Plumbago auriculata, commonly known as Blue Plumbago, Cape Plumbago, and Leadwort, is just beginning to bloom along my mini-hedgerow. Its clusters of blue flowers are a magnet for pollinators, especially butterflies.
The hedge is a work in progress. a comfortable, working mix of native and well-adapted, non-native plants. Cape Plumbago is native to South Africa and a prize performer in hot weather. It's a lovely, mild-mannered perennial that grows about four feet tall and, if left on its own, four or five feet wide. It thrives in full sun, even at the height of summer, and only requires a little supplemental watering during dry spells. Soil-type isn't an issue, it's pest-free, and deer-resistant.
It might bloom straight through a mild winter. Depending upon location and how well-established the plant is, it may or may not die to the ground during a freeze. But it returns in spring.
There's a white variety, too. It's gorgeous. I'm suddenly wondering why I don't have one?
More soon! Happy Gardening! :)
Rosemary -- Salvia Rosmarinus -- was moved into my favorite botanical genus just a few years ago. For a few hundred years, it was its own genus and the rosemary we know and love was Rosmarinus officinalis. While there had been debates through the years that it really did belong to the Salvia family, no one was willing to make the change. But in 2018, citing all sorts of scientific information, especially from DNA analysis, proponents for the move won out.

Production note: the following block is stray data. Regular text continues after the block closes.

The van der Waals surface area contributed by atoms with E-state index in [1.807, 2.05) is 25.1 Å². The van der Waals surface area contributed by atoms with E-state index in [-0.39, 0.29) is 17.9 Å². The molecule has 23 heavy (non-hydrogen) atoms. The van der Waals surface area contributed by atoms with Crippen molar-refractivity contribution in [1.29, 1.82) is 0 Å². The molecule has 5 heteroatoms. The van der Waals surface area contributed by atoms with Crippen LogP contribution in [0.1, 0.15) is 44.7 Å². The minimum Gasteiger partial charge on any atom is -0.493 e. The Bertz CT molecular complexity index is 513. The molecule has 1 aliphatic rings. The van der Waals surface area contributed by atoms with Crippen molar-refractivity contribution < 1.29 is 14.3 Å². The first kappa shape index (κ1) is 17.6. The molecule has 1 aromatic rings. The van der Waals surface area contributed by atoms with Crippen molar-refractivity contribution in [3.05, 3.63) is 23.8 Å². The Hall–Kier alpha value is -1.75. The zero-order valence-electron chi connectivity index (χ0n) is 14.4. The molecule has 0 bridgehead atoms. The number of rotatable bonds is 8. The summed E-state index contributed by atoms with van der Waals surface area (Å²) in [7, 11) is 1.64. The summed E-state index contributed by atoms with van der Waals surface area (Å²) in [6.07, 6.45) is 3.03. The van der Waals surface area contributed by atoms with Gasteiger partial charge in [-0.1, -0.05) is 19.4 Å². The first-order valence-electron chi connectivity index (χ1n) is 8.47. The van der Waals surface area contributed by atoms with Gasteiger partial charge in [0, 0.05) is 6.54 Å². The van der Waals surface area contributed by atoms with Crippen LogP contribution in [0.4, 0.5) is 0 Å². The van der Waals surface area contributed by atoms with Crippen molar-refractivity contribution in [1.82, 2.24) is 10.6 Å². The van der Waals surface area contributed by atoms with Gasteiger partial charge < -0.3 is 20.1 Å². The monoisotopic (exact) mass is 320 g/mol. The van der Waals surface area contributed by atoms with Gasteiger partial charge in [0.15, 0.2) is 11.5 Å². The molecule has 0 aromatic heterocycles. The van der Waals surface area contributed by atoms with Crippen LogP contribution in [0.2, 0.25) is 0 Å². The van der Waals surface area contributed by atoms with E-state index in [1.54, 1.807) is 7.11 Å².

For rosemary-lovers, it doesn't really matter. For saliva-lovers like myself, it just adds to the attraction. A Mediterranean herb beloved around the world, Salvia rosmarinus is a versatile herb. Renowned for both its fragrance and flavor, it only makes things better.
Personally, I love it in the garden. Brushing up against it while weeding or sometimes simply passing close by, I am assailed by its lovely aroma. And of course, when cooking I add it to everything that I can. I just snip a couple of stems and stuff them inside poultry cavities, drop them into soups and stews, lay them atop fish... It adds unmistakable flavor to any dish and the house smells so good whenever rosemary is involved.
It also makes a wonderful tea. It works as a digestive. A few days ago, I brewed a tea of rosemary, basil, and bay leaves. It might sound strange, but I wanted to experiment. I'm glad I did. It was a deliciously fragrant tea -- equally good hot or cold.
And there are more uses for rosemary. It's an important ingredient in aromatherapy, appreciated for clearing the head. Its fragrance lends itself well to sachets, potpourri, and fire-starter bundles.
Culturally, rosemary has been an important garden plant since ancient times. Romans and Greeks cultivated it. For centuries it has been associated with the Virgin Mary. A close friend of mine from Croatia has told me that in her country, rosemary indicates welcome and is used in religious processions. It is because of her that I have one in a pot near our front door.
It's easy to grow, by the way, simply requiring plenty of sun and no over-watering. While it doesn't like wet or even damp feet, it doesn't care about humidity. As a matter of fact, the name rosmarinus comes from the Latin words ros, meaning dew, and marinus, meaning sea. In other words, "sea-dew" or "dew of the sea", which surely indicates it can handle humidity.
And have I mentioned that it smells really good?